I always encourage technical staff to get comfortable at the command line. This is for a lot of reasons:
More efficient than a gui
Learn about the device operation
Many times you can get information not available in the gui
A lot faster when working remotely over slow links
You can script common tasks
When teaching Wireshark, I spend time on tshark/dumpcap at the command line.
In this article I will spend some time on Microsoft’s netsh that I use regularly to modify my IPv4 settings. The reason is quite simple, if I have to make the same change multiple times, it is far more efficient to do it at the command line or in a batch file.
Even with the examples provided in the video, you can easily create a batch file that will accept input instead of statically assigning values.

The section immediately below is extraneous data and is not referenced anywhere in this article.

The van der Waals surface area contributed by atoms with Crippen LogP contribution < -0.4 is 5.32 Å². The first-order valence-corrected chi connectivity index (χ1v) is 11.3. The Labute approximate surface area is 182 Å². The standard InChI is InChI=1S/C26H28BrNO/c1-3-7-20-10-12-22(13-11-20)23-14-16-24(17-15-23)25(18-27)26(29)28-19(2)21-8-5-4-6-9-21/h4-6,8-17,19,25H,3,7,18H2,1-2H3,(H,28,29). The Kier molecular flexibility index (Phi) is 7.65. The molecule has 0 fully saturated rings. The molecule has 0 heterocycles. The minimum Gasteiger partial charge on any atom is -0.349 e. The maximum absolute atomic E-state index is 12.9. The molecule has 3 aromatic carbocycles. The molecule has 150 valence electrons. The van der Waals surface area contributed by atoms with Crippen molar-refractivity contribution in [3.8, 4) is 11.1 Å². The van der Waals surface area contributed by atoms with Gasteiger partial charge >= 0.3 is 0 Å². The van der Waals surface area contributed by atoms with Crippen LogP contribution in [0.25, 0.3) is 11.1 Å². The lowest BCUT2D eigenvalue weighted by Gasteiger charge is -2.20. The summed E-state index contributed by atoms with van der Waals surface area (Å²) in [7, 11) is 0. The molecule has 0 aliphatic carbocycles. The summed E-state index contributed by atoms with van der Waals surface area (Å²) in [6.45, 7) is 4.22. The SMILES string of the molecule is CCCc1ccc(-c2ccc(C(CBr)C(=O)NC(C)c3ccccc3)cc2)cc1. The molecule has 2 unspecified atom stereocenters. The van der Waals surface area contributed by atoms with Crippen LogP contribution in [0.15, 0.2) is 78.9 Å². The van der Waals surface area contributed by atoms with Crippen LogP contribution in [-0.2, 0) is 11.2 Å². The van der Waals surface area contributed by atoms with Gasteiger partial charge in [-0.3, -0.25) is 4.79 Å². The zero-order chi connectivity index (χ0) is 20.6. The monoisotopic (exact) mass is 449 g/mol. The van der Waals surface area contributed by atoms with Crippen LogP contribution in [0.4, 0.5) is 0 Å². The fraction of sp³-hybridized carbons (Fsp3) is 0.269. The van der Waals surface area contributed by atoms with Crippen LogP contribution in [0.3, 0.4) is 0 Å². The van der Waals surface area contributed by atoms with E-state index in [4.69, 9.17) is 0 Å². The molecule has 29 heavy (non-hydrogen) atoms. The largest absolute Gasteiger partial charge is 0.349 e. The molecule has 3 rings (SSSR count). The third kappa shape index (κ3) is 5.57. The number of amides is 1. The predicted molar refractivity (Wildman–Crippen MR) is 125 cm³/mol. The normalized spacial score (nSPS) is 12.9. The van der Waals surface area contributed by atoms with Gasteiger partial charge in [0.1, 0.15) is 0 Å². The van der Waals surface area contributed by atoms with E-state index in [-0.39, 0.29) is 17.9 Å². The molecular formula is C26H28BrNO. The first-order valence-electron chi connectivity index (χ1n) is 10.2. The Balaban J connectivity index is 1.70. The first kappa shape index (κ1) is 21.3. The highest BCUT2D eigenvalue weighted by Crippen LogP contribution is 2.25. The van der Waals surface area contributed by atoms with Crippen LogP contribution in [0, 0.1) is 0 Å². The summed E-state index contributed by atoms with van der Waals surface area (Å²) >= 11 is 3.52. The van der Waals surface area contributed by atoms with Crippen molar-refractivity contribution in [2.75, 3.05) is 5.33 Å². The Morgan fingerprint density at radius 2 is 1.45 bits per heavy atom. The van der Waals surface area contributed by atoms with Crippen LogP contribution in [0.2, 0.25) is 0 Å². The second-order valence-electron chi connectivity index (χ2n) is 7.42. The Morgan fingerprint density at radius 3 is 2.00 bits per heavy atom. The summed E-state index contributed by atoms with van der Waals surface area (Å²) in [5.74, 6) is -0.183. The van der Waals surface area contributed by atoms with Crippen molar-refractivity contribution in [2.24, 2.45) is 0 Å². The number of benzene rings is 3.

Here is a summary of the commands in the video:
Display usage options and syntax
List of adapters
netsh interface ipv4 show interfaces
netsh interface ipv4 show config
netsh interface ipv4 show address
Show IPV4 global info
netsh interface ipv4 show global
To disable my Ethernet adapter labeled Killer
netsh int set int name=“Killer" admin=disabled
To enable my Ethernet adapter labeled Killer
netsh int set int name=“Killer" admin=enabled
Display TCP or UDP connections
netsh interface ipv4 show tcpconnections
netsh interface ipv4 show udpconnections
Set a static IP Address (10.44.10.22), Subnet Mask (255.255.255.0) and Gateway (10.44.10.1) on a specific interface (Killer) permanently (persistent)
** Use “” around your interface name if it has spaces in it.
netsh interface ipv4 set address name=Killer static 10.44.10.22 255.255.255.0 10.44.10.1 store=persistent
Set DNS Servers without a DNS check, the set dnsservers command supports only one server as argument
netsh interface ipv4 set dnsservers name=Killer source=static “126.96.36.199" primary
Set your adapter IPV4 and DSN back to DHCP
netsh interface ipv4 set address name=Killer source=dhcp
netsh interface ipv4 set dnsservers name=Killer source=dhcp